Jubilant Pakistani fans celebrate the win in Islamabad
Pakistan's victory in the Twenty20 cricket tournament has lifted the spirits of a beleaguered nation. Rishad Mahmood, sports editor of Pakistan's Dawn Newspaper, describes what the win means to the country and its cricket.
"We will defeat all evils now," cried a deliriously jubilant fan in Rawalpindi as Pakistan's cricketers lifted the glittering World Twenty20 trophy in front of a packed house at London's Lord's cricket grounds on Sunday.
The slogan said it all for the bereaved Pakistani nation.
Flags bearing the crescent and star made a major comeback as Younis Khan's men came to exemplify for the millions at home a dignified courage and an inspiring joie de vivre in the face of everything experienced by them in recent years.
The improbable win seems to have lifted the pall of depressive gloom, mired in an endless stream of bad news and frustrating events. Hundreds of thousands of dancing fans took to the streets as if freed, at last, from their shameful association with violence.
And who could blame them for being so delirious, so loud, so pompous, so human on that shining Sunday night?
The geopolitical and cultural landscape of Pakistan has been irrevocably changed by the chain of horrific events over the past two years or so.
Younis Khan's team came into the tournament as underdogs
While in the past, the nation has experienced corrupt politicians, sustained the unthinkable fall of East Pakistan (now Bangladesh), survived two major wars with their neighbours and braved the worst of earthquakes and floods, the people have been traumatised like never before by the indiscriminate slaughter of innocent people by the Taliban.
No place has been safe, be it the mosques, the parks, homes, government buildings, public gatherings, malls. Many of the locals have lost friends and family while residents of small towns have been forced to flee their ancestral homes out of fear of death.
To top it all, the ineptitude and powerlessness of an elected democratic government has removed the last shred of complacency.
In the face of growing extremism in the region, while Pakistan has been dubbed as a failed state, the Pakistanis have been accused of indulging in rabid nationalism by the foreign media which has been awash with references of 'Islamic barbarians'.
It is no surprise then that Western countries often advise their nationals against travelling to Pakistan while sports teams and delegations have either shunned or cancelled assignments which have gone some way to crippling the country's economy, besides tarnishing its image even further.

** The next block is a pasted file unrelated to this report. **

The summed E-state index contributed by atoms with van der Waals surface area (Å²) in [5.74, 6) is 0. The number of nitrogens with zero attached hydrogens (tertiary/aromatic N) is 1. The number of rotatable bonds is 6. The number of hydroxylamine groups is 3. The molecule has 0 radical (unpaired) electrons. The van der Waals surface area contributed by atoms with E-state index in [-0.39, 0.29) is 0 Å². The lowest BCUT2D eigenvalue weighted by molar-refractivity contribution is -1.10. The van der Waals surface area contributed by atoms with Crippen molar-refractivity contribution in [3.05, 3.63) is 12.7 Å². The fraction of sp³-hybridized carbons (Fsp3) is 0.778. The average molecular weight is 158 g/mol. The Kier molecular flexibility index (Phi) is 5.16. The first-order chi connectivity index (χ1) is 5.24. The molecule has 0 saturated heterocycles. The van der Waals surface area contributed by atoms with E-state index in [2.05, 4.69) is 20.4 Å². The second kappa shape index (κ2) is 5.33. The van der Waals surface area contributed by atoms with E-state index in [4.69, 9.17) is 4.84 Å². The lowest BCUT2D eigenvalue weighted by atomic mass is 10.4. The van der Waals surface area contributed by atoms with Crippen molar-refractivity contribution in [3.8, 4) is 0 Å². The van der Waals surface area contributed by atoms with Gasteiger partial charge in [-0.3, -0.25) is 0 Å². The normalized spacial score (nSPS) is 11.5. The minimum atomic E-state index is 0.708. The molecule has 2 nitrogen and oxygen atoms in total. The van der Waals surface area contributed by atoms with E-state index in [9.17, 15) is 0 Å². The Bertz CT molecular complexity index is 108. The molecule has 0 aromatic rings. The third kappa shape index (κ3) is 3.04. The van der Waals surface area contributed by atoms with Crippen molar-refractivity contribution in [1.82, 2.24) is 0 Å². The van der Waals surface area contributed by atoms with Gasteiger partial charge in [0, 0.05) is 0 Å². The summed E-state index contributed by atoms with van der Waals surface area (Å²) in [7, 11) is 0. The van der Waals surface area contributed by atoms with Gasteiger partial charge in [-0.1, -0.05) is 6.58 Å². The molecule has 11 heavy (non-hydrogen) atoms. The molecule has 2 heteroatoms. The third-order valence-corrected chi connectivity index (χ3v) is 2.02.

A grave situation indeed for any developing nation.
Sunday's victory at Lord's meant, perhaps, more than anything the nation has ever hoped for in its 63 years of existence, such has been the times.
Shahid Afridi was Pakistan's hero in the final
In a society where joy and celebration has become an irrelevance, where people avoid visiting landmarks for fear of bombings and shun celebrations due to security threats, where occasions of shared mirth are fast becoming non-existent, the victory mania was a sure sign that our geopolitical apathy has undergone a revolution - of the cricketing kind.
It was awesome to see the people of Pakistan celebrating in such a big way.
It was, indeed, the finest moment of the country's cricketing history. The win could not have been better timed, providing a pleasure like no other.
Relaxed and tolerant, they showed no signs of fear or hesitance, so synonymous with public gatherings today.
They had a spring in their feet and a certainty to their jubilation that was once the hallmark of this nation.
As for the team, they pulled off a miracle.
For a cricketing outfit that was deprived of top level international cricket for more than 15 months and were reeling under the most harrowing incident of the game's history which saw the visiting Sri Lankan cricketers escaping death in Lahore during March, Younis Khan's men defied the laws of equilibrium to become champions.
In Younis' own admission, the Pakistani cricketers are invariably the poor starters and that's exactly how they began this campaign too, sinking without a whimper to an averagely-rated England in the opening clash.
Critics all but ruled them out of the competition and, with the ignominious loss of World Cup 2007 still fresh in their minds, the fans feared yet another first round exit for their team.
Pakistanis watched the game on Sunday night on TV
How they bounced back to thrash the hapless Kiwis, stun chokers South Africa and reduce the professionally sound Sri Lankans to a bunch of bewildered has-beens is now, of course, history.
The win has, without a doubt, touched a nerve with the fans.
They regrouped to emerge as the Pakistanis of good old days. On Sunday, the sane, the rationally thinking, happy people of Pakistan were back in business.
They were the clear winners.
The writer is the sports editor with Dawn newspaper in Pakistan